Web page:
As a no-budget, two-iPhone guerrilla effort from director pair Powell Robinson and Patrick Robert Young on only their sophomore feature, Threshold is very good. Add the fact that it was a bare-boned screenplay (Young) featuring no planned ending until the story organically reached it by way of improvisation, it’s a truly impressive team effort — particularly so for having been filmed over the course of a 12-day road trip with a crew of just three.

With a predictably slim runtime,Threshold wastes no time in its opener: Leo (Joey Millin) receives a phone call from his mother, telling him that his sister, Virginia (Madison West), has been found. The soon-to-be divorcee sets off with his old car from his college days, bonnet covered in beer coasters, to find Virginia, violently sick, in a grotty apartment. His natural assumption is that she’s on drugs, yet Virginia insists she’s not in withdrawal; she says she’s bound to a man after they both encountered a cult, that they each feel what the other feels. A dubious Leo agrees to search for this man to break the bond, and the two hit the road.

Honestly? I’m cursed.

Threshold is very much a road trip movie, and a slow burner, to boot. More concerned with exploring the siblings’ relationship than relying on horror tropes, its motivations are steered by the everyday over the supernatural and the film spends the vast majority of its time doing just that; the relationship develops beautifully from an initial awkwardness that reflects their judgements of each other’s actions during their time apart — her drug-taking; his poor choice of relationship — to a warm and believable bond. For this, the decision for improvisation pays dividends; the viewer as passenger observes a drip-feeding, entirely naturalistic conversation that belies the mysterious raison d’être of the trip. Complementing this is their literal journey: a variety of climates and landscapes/surrounds are taken in, underlining the characters’ progressions both individually and as a pair.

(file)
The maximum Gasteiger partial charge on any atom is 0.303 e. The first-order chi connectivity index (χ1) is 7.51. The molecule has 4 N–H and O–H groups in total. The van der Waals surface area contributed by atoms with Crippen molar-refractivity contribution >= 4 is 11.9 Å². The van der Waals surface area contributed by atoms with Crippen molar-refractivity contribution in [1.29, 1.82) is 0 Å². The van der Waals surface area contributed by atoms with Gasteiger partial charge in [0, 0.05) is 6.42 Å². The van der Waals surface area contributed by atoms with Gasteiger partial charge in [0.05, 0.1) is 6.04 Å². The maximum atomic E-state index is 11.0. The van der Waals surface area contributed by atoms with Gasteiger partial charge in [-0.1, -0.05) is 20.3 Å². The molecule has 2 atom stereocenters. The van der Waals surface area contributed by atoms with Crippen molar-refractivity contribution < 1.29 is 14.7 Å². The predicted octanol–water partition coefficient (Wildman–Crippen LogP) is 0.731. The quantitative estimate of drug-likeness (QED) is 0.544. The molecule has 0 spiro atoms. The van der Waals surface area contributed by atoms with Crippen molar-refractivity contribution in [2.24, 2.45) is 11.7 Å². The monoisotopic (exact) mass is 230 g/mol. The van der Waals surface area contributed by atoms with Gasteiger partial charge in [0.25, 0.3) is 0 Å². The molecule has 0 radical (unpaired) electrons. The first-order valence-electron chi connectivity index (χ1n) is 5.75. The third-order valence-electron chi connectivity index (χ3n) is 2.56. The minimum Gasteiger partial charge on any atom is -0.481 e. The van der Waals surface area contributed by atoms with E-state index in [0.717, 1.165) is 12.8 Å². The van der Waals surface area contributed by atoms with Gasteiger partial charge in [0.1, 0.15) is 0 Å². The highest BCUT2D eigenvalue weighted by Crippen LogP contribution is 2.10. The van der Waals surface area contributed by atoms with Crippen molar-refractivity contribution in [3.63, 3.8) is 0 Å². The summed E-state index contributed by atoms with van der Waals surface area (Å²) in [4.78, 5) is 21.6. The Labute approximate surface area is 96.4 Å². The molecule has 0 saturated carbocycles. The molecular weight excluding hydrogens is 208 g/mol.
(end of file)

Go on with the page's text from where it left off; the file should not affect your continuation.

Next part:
Impatient viewers may wonder if any horror is to come at all. Initial slivers of imagery generally don’t accompany the ride, and Threshold takes its sweet time in eventually throwing a red herring or two, teasing certain trope expectations and a change in pace, but yielding little. These are, however, a refreshing and brave move, lulling a false sense of security (and humour) within and without the screen. While the siblings re-establish their bond within their own bubble, one that has no link to the outside world bar Leo’s phone and Virginia’s less tangible connection to it, they near forget the reason for their journey at all. Threshold indulges this, almost following in kind to also pull and distract the viewer away; rather than deliberately create the tension we would usually expect and savour from a slow burner of this ilk — again, that bare-boned improvisation — we are just as shocked as the two once they arrive at their destination. As such, the climax is spine-chilling, yielding an unexpected, shocking final moment. Leo and Virginia have completed their journey, reaching what may be both the next level and natural end of their relationship.

Arrow Video present Threshold on digital download 3 May

Madison West
Joey Millin
John Terrell

Powell Robinson
Patrick Robert Young

Patrick Robert Young

Lauren Bates

3 May 2021

Posted by Naila Scargill

Naila is the founder and editor of Exquisite Terror. Holding a broad editorial background, she has worked with an eclectic variety of content, 
ranging from film and the counterculture, to political news and finance. She is the Culture Editor at Trebuchet, and generally gets around.